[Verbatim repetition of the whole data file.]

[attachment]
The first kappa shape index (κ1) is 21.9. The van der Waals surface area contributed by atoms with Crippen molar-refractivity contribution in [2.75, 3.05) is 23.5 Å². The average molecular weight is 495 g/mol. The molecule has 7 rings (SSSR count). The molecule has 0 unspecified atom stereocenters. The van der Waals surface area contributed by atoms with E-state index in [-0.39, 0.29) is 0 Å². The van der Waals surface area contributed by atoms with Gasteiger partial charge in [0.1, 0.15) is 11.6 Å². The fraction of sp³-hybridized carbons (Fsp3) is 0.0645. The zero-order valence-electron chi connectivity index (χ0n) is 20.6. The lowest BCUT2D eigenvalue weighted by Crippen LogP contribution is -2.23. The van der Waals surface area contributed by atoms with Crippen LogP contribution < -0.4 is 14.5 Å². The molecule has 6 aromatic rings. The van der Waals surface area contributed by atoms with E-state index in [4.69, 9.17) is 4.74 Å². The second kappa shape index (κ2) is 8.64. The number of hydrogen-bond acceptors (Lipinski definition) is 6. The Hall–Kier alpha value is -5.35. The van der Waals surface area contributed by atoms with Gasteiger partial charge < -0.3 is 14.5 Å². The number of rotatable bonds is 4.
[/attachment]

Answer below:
The first kappa shape index (κ1) is 21.9. The van der Waals surface area contributed by atoms with Crippen molar-refractivity contribution in [2.75, 3.05) is 23.5 Å². The average molecular weight is 495 g/mol. The molecule has 7 rings (SSSR count). The molecule has 0 unspecified atom stereocenters. The van der Waals surface area contributed by atoms with E-state index in [-0.39, 0.29) is 0 Å². The van der Waals surface area contributed by atoms with Gasteiger partial charge in [0.1, 0.15) is 11.6 Å². The fraction of sp³-hybridized carbons (Fsp3) is 0.0645. The zero-order valence-electron chi connectivity index (χ0n) is 20.6. The lowest BCUT2D eigenvalue weighted by Crippen LogP contribution is -2.23. The van der Waals surface area contributed by atoms with Crippen LogP contribution < -0.4 is 14.5 Å². The molecule has 6 aromatic rings. The van der Waals surface area contributed by atoms with E-state index in [4.69, 9.17) is 4.74 Å². The second kappa shape index (κ2) is 8.64. The number of hydrogen-bond acceptors (Lipinski definition) is 6. The Hall–Kier alpha value is -5.35. The van der Waals surface area contributed by atoms with Gasteiger partial charge < -0.3 is 14.5 Å². The number of rotatable bonds is 4.